Midway Marine Debris: Finding our Land Legs

October 23, 2018

The team dodges a hurricane at Pearl and Hermes Atoll and arrives at Midway Atoll to continue their mission on land.

Small boat transports marine debris (Photo: NOAA Fisheries/Steven Gnam)

Imagine all the most beautiful, different blue shades in water, visibility to the ocean floor, and healthy reefs filled with fish. Welcome to Midway Atoll!

After dodging a hurricane by leaving Pearl and Hermes Atoll a day early, we pulled into the picturesque pier at Midway Atoll. Midway’s limo service (8-seater golf carts) greeted and escorted us to pick up our bikes for island transportation. We unloaded all of our gear and said goodbye to the floating home NOAA Ship Oscar Elton Sette that we loved so much. Next, we collect marine debris in the water and around the shores of Sand, Eastern, and Spit Islands of Midway Atoll.

Boathouse and bikes at Midway Atoll

No need to worry about finding a bike parking space in front of the boathouse, where we prep our boats and gear every morning (Photo: NOAA Fisheries).

We were pleasantly surprised that we had AMAZING weather for the next couple days. The waters in the atoll looked like a lake—calm and serene. With amazing weather like this, what are we to do? Time to towboard! If you’ve been following along, you already know about towboarding (a fan favorite here on the marine debris team), but, just in case you haven’t… towboarding is when two snorkelers hold onto a wooden “towboard” attached to a motoring boat, and fly through the water to look for derelict fishing gear on the reef. Even on calm days where you can see the bottom, we still find many nets that you can’t see from the surface.

Towboarders are pulled behind a small boat to survey the reefs for debris and derelict fishing nets

Towboarders are pulled behind a small boat to survey the reefs for debris and derelict fishing nets (Photo: NOAA Fisheries/Steven Gnam).

While towboarding, this is the spotter’s view looking back on the snorkelers in the water. The spotter is the person on the boat with the coxswain (captain) to make sure the towboarders are safe and to help guide the coxswain.

Derelict fishing net over coral reef

A net, over gorgeous reef, that we found while towing but could not see from the surface (Photo: NOAA Fisheries).

Once the weather turned a bit, we decided it was time to clean up the islands. Our team may look and act like a school of fish, but we have land legs, too, and were excited to clean up some important habitat on land. We started with Eastern Island, the second largest, and then made our way to Spit Island (the smallest).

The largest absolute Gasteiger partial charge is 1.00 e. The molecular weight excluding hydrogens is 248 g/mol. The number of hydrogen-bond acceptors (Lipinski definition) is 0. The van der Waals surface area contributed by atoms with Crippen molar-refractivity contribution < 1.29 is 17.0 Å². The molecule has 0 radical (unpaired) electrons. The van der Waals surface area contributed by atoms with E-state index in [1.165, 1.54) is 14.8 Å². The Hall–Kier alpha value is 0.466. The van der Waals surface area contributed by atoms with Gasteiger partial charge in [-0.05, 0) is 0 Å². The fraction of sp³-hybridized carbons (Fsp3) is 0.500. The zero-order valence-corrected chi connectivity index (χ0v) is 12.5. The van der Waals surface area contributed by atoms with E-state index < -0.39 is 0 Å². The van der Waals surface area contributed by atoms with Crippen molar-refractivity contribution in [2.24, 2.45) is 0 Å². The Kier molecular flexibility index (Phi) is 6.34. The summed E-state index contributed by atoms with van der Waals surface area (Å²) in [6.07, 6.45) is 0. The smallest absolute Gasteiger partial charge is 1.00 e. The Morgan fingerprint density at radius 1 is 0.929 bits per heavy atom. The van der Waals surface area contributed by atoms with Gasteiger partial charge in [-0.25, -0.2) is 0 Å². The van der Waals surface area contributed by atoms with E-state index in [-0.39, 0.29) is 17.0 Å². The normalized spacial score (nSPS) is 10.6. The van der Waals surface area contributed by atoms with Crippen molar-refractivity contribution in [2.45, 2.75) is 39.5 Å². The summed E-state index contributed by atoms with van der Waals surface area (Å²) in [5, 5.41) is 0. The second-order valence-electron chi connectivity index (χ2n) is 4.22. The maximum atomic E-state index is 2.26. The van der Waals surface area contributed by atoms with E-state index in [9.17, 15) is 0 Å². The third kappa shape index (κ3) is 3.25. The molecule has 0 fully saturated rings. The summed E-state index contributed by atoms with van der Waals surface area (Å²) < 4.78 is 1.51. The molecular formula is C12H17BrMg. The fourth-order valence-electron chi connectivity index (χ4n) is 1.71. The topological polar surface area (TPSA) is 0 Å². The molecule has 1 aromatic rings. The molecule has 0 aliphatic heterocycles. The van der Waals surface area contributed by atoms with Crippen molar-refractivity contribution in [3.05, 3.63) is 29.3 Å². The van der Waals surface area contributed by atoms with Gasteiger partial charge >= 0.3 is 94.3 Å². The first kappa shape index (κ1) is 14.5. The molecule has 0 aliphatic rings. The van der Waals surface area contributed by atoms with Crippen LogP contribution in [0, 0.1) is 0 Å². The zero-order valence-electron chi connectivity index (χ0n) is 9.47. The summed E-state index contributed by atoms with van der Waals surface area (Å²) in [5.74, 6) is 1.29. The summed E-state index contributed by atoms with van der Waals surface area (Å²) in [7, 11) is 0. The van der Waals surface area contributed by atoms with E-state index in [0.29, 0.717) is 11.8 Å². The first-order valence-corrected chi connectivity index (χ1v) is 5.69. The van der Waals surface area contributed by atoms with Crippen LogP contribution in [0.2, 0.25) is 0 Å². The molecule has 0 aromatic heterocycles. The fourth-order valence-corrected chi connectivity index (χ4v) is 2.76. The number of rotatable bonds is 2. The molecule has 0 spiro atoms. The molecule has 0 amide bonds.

Kelly and Rebecca collect marine debris along the shores of Eastern Island

With lots of bending and lifting, we clean up marine debris along the shores of Eastern Island at Midway Atoll (Photo: NOAA Fisheries/Steven Gnam).

These two islands are home to many endangered birds, turtles, and monk seals, but unfortunately, collect a lot of debris on their beaches. It’s hard to believe some of the items we find on the beach. Of course, there are tons of lighters, plastic bottles, bottle caps, nets, and buoys but you also find shampoo bottles, oyster spacers, eel cone traps, PVC pipes, drums/jugs full of oil or fuel, action figures, tennis balls, and many other random items that float here from all around the world.

Mannequin head found on Eastern Island at Midway Atoll

We didn’t expect to find our teammate with two heads, nor did we expect that a mannequin head would make its way onto Eastern Island (Photo: NOAA Fisheries).

Seeing these pristine beaches littered with debris is a bit depressing, but our team feels awesome when we get to drive back by the beaches to see how much cleaner they are once we have been there. In just one week here, we collected more than 33,000 pounds of debris from land and sea! Returning days later, there’s already new debris washing ashore. Remember that while cleanups are great, extremely helpful and important, only reducing or refusing plastics will help prevent this problem. Our animals are depending on it and so are we... for a future free of debris.

Meet the Blogger

Kelly Williams

Kelly Williams

Kelly earned her master’s degree in Zoology from University of Hawai‘i at Mānoa researching shark sensory biology and behavior. If she is not in the water, Kelly is outdoors adventuring or with friends and family. Kelly is excited to get back to the Northwestern Hawaiian Islands, remove as much marine debris as possible, and bring awareness to this global issue.

You can make a difference

Minimize plastics in everyday items you purchase by seeking minimal, sustainable, or biodegradable packaging for deodorants, soaps, and shampoos.

Follow us

Follow the team as they travel to the islands and atolls of the Northwestern Hawaiian Islands with photos and updates on their Story Map.

Partners

NOAA Fisheries marine debris project in the Pacific Islands region is supported by NOAA (Pacific Islands Fisheries Science CenterPacific Islands Regional OfficeMarine Debris Program, and the Damage Assessment Remediation and Restoration Program) in partnership with the University of Hawaii's Joint Institute for Marine and Atmospheric ResearchNational Fish and Wildlife FoundationU.S. Fish and Wildlife ServiceMidway Atoll National Wildlife Refuge, the State of Hawaii’s Department of Land and Natural Resources, and the Papahānaumokuākea Marine National Monument.